2. apparmor_parser -v -R /etc/apparmor.d/usr.sbin.mysqld
  3. systemctl restart mariadb

Background

If you previously had MySQL installed, it activated an AppArmor profile which is incompatible with MariaDB. apt-get remove --purge only removes the profile, but does not deactivate/unload it. Only manually unloading it lets MariaDB work unhindered by AppArmor.

3

This last option worked for me (from quazgar). I have Ubuntu 18.10 installed with MariaDB 10.3.13:

$ echo "/usr/sbin/mysqld { }" > /etc/apparmor.d/usr.sbin.mysqld
$ apparmor_parser -v -R /etc/apparmor.d/usr.sbin.mysqld
$ systemctl restart mariadb

I had to use "sudo su" for it to work though.

  • Subsequently my Mariadb died again. This time I had to also follow the solution proposed by Dave Hindle above. Then I reinstalled Mariadb using "Synaptic Package Manager". After that, "sudo systemctl restart mariadb.service" worked. – Gert Kruger Mar 31 at 15:31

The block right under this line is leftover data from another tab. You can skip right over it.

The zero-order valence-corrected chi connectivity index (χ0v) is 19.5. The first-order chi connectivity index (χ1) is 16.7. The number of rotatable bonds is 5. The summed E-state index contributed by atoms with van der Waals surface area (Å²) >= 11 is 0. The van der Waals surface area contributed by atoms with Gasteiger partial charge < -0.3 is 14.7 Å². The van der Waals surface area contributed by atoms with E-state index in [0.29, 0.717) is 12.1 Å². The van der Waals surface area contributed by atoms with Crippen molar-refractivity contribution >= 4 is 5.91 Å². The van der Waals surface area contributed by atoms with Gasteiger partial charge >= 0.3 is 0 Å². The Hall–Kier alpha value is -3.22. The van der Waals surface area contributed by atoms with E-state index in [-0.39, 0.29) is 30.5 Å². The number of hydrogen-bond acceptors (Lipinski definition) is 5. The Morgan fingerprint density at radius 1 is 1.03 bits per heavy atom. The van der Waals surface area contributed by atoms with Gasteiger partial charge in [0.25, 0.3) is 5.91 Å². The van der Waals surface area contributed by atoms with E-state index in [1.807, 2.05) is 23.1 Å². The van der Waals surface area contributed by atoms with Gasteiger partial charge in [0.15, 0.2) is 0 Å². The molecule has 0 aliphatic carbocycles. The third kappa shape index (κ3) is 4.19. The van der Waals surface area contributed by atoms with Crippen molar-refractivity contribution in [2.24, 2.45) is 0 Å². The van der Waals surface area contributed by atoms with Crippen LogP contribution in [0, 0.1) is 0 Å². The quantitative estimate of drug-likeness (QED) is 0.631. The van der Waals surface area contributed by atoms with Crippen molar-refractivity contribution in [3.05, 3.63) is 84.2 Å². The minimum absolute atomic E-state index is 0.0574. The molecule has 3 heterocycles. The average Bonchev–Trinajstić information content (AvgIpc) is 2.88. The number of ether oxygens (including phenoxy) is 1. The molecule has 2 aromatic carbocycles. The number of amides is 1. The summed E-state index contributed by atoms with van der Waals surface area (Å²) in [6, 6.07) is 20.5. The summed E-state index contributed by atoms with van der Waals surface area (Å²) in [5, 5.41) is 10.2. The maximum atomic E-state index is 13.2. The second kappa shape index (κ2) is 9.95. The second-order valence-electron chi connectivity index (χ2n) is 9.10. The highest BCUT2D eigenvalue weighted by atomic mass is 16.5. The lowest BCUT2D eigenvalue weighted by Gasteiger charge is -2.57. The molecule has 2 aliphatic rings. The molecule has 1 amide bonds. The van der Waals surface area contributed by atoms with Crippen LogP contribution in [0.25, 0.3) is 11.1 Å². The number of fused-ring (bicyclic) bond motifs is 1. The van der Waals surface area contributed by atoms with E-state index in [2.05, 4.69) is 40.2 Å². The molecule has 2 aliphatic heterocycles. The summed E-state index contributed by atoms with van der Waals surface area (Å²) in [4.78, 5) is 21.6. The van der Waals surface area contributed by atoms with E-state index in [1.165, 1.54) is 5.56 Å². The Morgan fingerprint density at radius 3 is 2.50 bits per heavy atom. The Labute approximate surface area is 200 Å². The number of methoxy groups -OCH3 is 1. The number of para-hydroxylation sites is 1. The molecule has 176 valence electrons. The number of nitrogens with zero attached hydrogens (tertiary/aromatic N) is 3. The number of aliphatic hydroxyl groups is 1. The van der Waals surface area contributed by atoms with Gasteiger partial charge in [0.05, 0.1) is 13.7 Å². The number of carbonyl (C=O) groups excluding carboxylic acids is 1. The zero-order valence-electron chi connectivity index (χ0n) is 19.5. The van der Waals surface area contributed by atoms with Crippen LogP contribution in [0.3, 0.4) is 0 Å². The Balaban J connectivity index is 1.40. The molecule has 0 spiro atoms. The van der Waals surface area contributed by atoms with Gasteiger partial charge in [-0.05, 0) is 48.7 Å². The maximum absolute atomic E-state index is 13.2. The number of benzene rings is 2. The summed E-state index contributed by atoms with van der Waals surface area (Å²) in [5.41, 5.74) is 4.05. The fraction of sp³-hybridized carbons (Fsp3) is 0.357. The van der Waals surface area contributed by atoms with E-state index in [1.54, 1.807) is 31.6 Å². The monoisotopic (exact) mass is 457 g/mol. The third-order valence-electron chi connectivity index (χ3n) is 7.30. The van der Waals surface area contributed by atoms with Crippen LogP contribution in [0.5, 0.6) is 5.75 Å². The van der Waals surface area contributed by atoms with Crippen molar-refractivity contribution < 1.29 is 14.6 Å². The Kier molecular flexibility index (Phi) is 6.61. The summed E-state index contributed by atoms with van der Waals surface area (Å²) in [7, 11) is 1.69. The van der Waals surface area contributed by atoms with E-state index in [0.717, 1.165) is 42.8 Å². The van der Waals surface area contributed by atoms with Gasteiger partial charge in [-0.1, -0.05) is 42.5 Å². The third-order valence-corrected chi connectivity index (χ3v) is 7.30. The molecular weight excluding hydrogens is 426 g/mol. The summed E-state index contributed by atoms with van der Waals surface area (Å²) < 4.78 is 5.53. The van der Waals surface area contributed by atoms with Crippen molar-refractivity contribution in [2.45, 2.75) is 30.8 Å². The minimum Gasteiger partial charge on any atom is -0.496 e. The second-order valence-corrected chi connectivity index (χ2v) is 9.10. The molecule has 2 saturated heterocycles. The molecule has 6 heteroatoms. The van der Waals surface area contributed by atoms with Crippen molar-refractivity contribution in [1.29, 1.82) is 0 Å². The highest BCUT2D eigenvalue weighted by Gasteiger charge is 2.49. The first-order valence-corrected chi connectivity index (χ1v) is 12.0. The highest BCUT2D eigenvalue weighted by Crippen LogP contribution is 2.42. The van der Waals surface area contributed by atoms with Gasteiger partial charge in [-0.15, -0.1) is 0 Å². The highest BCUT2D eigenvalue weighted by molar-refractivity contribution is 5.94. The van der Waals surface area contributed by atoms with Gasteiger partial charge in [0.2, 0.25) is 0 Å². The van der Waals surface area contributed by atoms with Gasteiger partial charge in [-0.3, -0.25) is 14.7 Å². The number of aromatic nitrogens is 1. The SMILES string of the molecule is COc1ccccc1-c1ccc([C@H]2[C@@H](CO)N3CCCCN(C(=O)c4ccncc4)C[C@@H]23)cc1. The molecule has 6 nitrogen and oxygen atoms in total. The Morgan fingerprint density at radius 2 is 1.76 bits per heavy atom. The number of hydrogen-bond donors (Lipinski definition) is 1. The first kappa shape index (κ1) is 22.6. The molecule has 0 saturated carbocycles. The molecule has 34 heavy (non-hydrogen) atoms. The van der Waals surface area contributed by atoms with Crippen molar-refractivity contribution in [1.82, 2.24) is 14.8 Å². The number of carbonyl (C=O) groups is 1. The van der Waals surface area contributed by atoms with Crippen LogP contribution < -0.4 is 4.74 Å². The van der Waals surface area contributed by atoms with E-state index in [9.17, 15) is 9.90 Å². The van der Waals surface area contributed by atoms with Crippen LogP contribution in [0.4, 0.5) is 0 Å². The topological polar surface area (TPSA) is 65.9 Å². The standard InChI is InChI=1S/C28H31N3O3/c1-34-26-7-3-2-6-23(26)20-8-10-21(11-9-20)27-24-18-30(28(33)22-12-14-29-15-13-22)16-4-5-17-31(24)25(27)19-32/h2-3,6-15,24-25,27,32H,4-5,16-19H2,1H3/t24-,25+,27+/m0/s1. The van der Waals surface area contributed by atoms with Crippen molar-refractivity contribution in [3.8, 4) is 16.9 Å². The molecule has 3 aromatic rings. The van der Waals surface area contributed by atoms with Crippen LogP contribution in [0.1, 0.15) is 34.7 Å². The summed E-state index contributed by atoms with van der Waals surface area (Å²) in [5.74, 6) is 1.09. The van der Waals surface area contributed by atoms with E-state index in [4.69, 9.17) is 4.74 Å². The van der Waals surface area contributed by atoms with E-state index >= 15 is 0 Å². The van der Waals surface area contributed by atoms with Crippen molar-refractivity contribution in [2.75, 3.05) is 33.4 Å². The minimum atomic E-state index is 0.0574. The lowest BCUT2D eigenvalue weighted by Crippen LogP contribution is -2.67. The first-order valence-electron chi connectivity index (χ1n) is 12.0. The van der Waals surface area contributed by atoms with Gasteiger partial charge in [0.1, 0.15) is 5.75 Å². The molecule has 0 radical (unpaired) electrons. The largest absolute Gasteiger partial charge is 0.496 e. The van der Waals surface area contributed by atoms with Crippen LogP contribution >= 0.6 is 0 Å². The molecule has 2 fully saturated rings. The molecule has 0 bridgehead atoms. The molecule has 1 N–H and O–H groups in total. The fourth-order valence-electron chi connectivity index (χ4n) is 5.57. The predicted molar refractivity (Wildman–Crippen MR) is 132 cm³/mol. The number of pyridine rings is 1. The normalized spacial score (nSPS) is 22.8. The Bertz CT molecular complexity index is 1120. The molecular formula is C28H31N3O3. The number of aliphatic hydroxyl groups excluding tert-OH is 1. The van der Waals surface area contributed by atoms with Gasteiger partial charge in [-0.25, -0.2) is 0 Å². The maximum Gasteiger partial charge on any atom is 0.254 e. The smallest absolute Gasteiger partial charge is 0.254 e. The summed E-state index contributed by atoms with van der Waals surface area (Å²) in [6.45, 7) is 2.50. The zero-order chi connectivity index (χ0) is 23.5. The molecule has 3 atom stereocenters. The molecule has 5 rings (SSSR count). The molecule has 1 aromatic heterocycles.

• It worked to me on Ubuntu 18. Thanks. – omotto Apr 17 at 11:36
1

Run the following commands:

sudo dpkg --configure -a
sudo service mysql start
0

This is what worked for me:

The correction didn't work for me.

$ sudo aa-complain /usr/sbin/mysqld Setting /usr/sbin/mysqld to complain mode.

ERROR: /etc/apparmor.d/usr.sbin.mysqld contains no profile So I disabled the profile (with aa-disable which seems to be equivalent to plutocrat's solution)

$ sudo aa-disable /usr/sbin/mysqld Disabling /usr/sbin/mysqld. I disabled mysqld-akonadi and mysqld-digikam as well.

An apparmor reload was not enough, so I had to reboot and mariadb started perfectly well.

Source: https://askubuntu.com/a/964928/106100